• Research Report

    The Freedom Budget: Nine Rs for North Carolina Fiscal Responsibility

    posted March 31, 2003 by Dr. Roy Cordato, Don Carrington, John Hood
    North Carolina faces significant fiscal and economic challenges over the next two years. But it need not resort to higher taxes, a state-run lottery, higher debt, or gimmickry to balance its budget. Nor does North Carolina need to skimp on crucial needs such as education and highways. By setting firm priorities within state government, eliminating unnecessary or duplicative programs, and charging users of some services a reasonable price, state leaders can generate sufficient savings to invest in the future needs of the state.
  • Press Release

    Legislature to Face Budget Challenge

    posted January 23, 2003
    RALEIGH — Even after much-publicized budget “cuts” in each of the past three fiscal years, North Carolina state spending this year is up 80 percent from what it was 10…
  • Research Report

    Perspective on NC Budget: Spending is the Problem, Not Lack of Tax Revenue

    posted January 22, 2003 by Dr. Roy Cordato
    North Carolina lawmakers are once again coming to Raleigh to grapple with a projected deficit exceeding $1 billion. A close examination of fiscal trends demonstrates that excessive spending, not inadequate revenue, is the cause and that the state budget continues to be bloated with wasteful or low-priority expenditures. Policymakers must show courage, be willing to apply fundamental principles, and target major areas of state spending for savings and reform.
  • Press Release

    Charlotte Tops in Local Taxes, Again

    posted January 7, 2003
    RALEIGH — Local taxes and fees in Charlotte totaled more than $1,920 per resident in 2001, ranking North Carolina’s largest city No. 1 for local government costs among major cities…
  • Press Release

    North Carolina Has Stake in Bush Plan

    posted January 6, 2003
    RALEIGH — As President Bush prepares to announce his $600 billion economic-growth package today at the Chicago Economic Club, local economists are pointing to proposed changes in the taxation of…
  • Research Report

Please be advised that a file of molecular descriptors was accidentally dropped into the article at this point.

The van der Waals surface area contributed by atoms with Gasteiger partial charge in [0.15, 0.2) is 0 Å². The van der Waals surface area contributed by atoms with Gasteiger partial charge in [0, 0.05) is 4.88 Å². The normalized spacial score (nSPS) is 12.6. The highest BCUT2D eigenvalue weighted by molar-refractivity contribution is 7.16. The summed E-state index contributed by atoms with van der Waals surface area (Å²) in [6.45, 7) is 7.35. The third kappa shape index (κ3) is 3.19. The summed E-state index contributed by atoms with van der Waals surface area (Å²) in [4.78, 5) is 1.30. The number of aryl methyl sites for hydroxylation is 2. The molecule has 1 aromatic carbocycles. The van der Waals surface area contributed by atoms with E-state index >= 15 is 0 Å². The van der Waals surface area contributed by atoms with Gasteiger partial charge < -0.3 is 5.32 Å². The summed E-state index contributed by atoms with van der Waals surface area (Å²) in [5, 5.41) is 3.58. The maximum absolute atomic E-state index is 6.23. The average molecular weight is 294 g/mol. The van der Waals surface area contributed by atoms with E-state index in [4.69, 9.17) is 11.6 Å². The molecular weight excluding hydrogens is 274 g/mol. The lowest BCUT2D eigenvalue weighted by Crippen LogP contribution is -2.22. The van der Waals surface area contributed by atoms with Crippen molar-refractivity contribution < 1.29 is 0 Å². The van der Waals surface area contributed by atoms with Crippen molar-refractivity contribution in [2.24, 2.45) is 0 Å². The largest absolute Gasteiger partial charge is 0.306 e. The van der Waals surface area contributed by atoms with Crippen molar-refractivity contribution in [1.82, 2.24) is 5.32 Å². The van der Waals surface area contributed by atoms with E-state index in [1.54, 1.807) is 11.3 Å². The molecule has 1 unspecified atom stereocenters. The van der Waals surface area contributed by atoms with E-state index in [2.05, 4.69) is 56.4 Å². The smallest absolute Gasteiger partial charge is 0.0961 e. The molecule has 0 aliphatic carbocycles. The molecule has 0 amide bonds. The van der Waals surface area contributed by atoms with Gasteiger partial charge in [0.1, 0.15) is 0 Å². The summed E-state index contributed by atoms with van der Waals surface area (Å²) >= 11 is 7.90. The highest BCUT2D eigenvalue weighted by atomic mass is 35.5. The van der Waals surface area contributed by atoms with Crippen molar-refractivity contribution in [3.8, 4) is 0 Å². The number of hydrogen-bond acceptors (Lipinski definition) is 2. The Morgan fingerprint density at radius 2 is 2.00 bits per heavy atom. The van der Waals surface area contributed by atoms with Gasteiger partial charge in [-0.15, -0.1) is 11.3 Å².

By the Numbers 2003: What Government Costs in North Carolina Cities and Counties

    posted January 6, 2003 by Erik Root, Michael Lowrey
    By the Numbers 2003: What Government Costs in North Carolina Cities and Counties is the fourth in a series of studies that examine local taxes, fees, and charges in every North Carolina communities. Charlotte ranks first among major cities in combined local government costs per person, with Hickory, Durham, Wilmington, and Cary rounding up the top tier. Among large urban counties, Durham and Mecklenburg have relatively high costs as a percentage of personal income.
  • Research Report

    E-government: Saving Money While Better Serving Citizens

    posted January 5, 2003 by Erik Root
    Former Indianapolis Mayor Stephen Goldsmith said that one of the greatest challenges facing local government is how to do more with less. This is certainly true for local governments in North Carolina. In the past two years, they have had to adjust to significantly more stringent budgetary constraints. This was brought on, in large part, by Governor Easley’s decision to withhold state reimbursements to counties and municipalities. Because of this localities are being forced to find innovative ways to balance their budgets.
  • Press Release

    Poll: Dole Retains Lead over Bowles

    posted October 17, 2002
    RALEIGH — Republican nominee Elizabeth Dole maintains a clear lead in her U.S. Senate race against Democrat Erskine Bowles, according to a public opinion poll released today by the John…
  • Press Release

    Easley, Legislature Attract Little Support in Poll

    posted October 16, 2002
    RALEIGH — With pivotal legislative elections just weeks away, likely voters in North Carolina are critical of recent actions by Gov. Mike Easley and the General Assembly on taxes, local…
  • Research Report

    A Final Budget Analysis: Taxpayers & Localities Lose, Spending Lobbies Win

    posted September 24, 2002 by John Hood
    After months of delay, the state legislature has enacted a revised FY 2002–03 budget that differs little from the plan originally proposed by Gov. Mike Easley in May. Lawmakers adopted nearly all the governor's $543 million raid on local government reimbursements and highway funds, changing only what percentage will be made up with a sales tax increase. Taxpayers are the big losers—entering the second of what promises to be three straight years of huge tax hikes.

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